Tight budgets and the internet have given rise to the hottest new thing in travel accommodations. Web-based company Airbnb has received a lot of press recently for its for-profit service that matches travelers with spare bedrooms, such as mine (pictured).

It’s already growing like moss in the Northwest winter, but the potential is much bigger than most have considered. Airbnb and other companies that create a market for guest rooms could fundamentally change the hotel industry, boost income for thousands of householders (including Sightline interns like me!), and slash the ecological footprint of travel.

That is, unless an existing thicket of rules and regulations on the operation of hotels strangles the emerging eBay of empty bedrooms.

Cascadian jurisdictions have yet to crack down on informal hoteling, but authorities elsewhere have.

Case in point: New York City enacted a law in May 2011 “banning renting out Class A residential spaces — apartments intended only as permanent, rather than transient, residences — for less than 30 days,” according to the real-estate magazine Real Deal.

“The move was prompted, in large part, by complaints from those living next to apartments rented on the website, as well as from the Hotel Association of New York City, a trade group that was concerned about short-term rentals eating into the city’s hospitality business.”

Another online source quotes an Airbnb representative arguing that the New York ordinance was not aimed at them at all but at other types of enterprises. Whatever the impetus for the law, though, its effect is to cast a legal shadow, if not a legal net, over peer-to-peer sharing of accommodations. So far, though, Airbnb is still going strong in New York City, with growth clocking in at 35 percent per month since September 2010.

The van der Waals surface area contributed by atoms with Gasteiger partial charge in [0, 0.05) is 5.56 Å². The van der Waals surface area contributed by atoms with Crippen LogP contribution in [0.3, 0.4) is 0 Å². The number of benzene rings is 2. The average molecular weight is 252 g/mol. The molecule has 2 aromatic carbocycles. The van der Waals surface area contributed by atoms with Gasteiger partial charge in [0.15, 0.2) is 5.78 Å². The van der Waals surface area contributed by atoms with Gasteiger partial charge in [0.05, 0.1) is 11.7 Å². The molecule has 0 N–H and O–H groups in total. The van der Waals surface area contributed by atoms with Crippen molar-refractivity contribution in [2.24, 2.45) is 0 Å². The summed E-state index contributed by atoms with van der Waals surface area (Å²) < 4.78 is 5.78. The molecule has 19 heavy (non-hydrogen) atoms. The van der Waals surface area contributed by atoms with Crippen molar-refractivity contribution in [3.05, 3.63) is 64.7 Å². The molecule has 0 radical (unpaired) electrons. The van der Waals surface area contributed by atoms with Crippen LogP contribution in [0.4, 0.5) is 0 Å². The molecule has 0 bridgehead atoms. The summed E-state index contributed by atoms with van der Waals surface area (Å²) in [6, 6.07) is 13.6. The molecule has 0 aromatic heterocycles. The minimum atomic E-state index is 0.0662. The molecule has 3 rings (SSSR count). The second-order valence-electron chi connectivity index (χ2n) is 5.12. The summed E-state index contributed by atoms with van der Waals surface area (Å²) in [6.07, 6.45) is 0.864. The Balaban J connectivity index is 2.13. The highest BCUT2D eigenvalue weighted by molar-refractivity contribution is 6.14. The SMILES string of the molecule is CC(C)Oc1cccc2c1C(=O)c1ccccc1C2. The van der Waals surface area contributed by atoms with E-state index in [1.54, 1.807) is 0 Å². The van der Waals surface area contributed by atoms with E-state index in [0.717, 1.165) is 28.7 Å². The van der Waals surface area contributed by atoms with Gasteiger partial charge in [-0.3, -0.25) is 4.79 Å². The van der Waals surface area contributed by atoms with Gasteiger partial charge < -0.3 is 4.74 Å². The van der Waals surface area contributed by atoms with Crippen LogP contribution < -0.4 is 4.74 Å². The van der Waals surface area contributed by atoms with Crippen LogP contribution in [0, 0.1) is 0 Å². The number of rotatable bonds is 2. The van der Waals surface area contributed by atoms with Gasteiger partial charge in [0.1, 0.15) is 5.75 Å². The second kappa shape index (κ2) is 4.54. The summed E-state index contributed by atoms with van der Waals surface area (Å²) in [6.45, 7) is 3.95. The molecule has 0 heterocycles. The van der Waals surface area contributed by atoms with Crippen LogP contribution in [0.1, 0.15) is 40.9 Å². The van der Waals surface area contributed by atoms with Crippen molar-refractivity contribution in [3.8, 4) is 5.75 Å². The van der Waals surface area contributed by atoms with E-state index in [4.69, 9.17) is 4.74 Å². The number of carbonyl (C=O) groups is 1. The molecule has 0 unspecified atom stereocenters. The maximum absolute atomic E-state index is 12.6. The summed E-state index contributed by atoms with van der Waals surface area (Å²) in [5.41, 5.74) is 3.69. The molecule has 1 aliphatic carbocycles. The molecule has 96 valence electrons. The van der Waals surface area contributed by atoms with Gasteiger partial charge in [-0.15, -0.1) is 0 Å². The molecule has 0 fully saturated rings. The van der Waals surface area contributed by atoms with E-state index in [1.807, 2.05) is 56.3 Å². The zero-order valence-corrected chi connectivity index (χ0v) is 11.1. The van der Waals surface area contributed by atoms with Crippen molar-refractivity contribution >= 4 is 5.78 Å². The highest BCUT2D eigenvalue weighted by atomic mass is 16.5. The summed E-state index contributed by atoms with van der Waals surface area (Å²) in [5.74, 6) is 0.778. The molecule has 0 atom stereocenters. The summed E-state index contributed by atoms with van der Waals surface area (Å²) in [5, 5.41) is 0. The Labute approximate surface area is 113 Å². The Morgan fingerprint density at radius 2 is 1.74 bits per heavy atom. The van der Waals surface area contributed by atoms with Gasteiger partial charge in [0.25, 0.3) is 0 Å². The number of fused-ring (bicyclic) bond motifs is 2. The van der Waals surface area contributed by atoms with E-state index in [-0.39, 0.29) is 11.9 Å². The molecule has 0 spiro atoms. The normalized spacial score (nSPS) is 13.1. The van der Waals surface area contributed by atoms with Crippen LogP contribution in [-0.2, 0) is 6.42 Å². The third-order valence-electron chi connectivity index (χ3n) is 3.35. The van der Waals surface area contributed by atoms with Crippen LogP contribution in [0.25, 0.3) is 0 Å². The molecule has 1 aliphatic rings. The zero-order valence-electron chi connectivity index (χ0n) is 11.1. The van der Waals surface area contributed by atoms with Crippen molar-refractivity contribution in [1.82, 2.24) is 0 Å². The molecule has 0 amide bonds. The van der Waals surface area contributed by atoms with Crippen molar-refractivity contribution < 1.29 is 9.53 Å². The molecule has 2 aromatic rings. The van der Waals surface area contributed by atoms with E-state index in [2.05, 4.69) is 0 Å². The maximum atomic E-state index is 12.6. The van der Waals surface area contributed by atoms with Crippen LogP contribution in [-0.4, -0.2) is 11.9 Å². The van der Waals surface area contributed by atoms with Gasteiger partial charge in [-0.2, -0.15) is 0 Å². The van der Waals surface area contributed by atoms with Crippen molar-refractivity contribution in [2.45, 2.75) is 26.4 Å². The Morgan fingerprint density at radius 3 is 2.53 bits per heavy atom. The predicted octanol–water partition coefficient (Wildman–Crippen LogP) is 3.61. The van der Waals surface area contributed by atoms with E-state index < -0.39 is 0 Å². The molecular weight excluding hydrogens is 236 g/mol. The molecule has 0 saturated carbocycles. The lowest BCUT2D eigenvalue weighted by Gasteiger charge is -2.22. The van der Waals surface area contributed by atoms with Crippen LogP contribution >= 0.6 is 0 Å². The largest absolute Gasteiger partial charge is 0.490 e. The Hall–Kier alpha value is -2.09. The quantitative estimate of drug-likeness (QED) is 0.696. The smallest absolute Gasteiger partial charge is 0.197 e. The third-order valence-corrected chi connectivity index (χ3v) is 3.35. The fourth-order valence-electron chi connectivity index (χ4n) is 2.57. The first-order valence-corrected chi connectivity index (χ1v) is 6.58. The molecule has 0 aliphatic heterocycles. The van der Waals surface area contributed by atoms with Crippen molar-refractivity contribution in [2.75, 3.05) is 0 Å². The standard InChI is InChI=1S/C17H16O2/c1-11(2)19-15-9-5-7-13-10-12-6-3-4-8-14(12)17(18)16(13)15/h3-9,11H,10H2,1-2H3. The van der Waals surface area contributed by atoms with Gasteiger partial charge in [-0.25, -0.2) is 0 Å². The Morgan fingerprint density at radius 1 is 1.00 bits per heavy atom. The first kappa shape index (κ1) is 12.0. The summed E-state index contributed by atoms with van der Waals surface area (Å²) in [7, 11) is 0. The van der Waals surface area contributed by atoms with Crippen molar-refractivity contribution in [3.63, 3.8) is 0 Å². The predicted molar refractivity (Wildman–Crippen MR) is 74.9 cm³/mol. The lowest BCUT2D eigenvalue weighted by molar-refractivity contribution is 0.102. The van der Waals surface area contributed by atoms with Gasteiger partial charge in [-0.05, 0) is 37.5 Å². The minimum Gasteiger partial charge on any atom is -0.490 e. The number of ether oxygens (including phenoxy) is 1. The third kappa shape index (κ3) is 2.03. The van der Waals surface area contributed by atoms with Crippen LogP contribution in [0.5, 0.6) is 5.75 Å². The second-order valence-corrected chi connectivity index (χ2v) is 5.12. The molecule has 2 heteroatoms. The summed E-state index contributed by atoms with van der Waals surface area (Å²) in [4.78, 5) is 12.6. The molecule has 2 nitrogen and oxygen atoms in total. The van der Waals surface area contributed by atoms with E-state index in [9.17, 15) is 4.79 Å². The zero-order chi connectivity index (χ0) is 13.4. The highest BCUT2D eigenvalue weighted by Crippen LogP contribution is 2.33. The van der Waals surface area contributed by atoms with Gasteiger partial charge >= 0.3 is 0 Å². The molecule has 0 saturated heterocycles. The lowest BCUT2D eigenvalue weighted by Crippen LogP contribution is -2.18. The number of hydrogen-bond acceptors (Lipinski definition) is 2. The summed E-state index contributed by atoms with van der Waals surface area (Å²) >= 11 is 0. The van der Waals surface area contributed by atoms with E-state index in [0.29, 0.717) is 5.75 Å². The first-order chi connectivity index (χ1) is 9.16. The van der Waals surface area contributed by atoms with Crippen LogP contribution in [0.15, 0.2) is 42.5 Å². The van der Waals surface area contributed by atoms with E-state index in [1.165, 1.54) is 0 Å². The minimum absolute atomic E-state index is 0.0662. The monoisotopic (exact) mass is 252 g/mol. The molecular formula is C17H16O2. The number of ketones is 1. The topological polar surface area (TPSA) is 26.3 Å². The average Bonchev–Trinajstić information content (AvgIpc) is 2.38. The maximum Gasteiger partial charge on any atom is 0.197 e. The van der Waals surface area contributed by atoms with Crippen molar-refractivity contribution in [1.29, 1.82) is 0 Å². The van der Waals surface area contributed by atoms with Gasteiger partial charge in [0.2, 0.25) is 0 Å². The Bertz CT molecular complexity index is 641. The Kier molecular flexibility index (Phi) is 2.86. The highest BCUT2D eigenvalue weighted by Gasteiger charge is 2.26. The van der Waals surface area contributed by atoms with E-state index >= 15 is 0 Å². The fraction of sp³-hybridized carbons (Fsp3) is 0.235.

Informal hoteling is still in its infancy. In greater Seattle, for example, about 700 different lodgings are now available on a typical night.

That’s two percent of the 34,459 hotel rooms in the greater Seattle/King County area, and it counts both Airbnb and Couchsurfing.org, the older, free counterpart used by backpack travelers worldwide.If Airbnb is the eBay of guest rooms, couchsurfing is the Craigslist.

Greater Vancouver, BC, where housing is so  expensive that householders may be especially keen to supplement their incomes, has more informal hoteling than Seattle, with about 800 Airbnb and 700 couchsurfer listings on average nights. Even those numbers do not threaten the formal hotel sector, though. The city has 12,900 hotel rooms in the downtown area alone.

Still, the rapid growth of in-home accommodations could end future growth in hotels.

That’s especially true when you consider that much of the Northwest’s existing housing stock was designed for larger families than are common today.

One study by Urban Futures in Vancouver, BC, estimated that 29 percent of all homes had more bedrooms than people in them. That’s more than 220,000 empty bedrooms—a massive untapped reservoir of accommodations, already built, painted, furnished, heated (and sometimes cooled), and provided with bathroom and kitchen access. Channeling travel growth into existing homes rather than new hotels would bring big environmental benefits, as Finnish think tank low2no.org argued in an analysis of the carbon footprint of hotels.

Airbnb and Couchsurfing are promising new ventures, yet they are also a return to an older pattern of travel. They have used new technology to resurrect the age-old practice of taking in lodgers and boarders.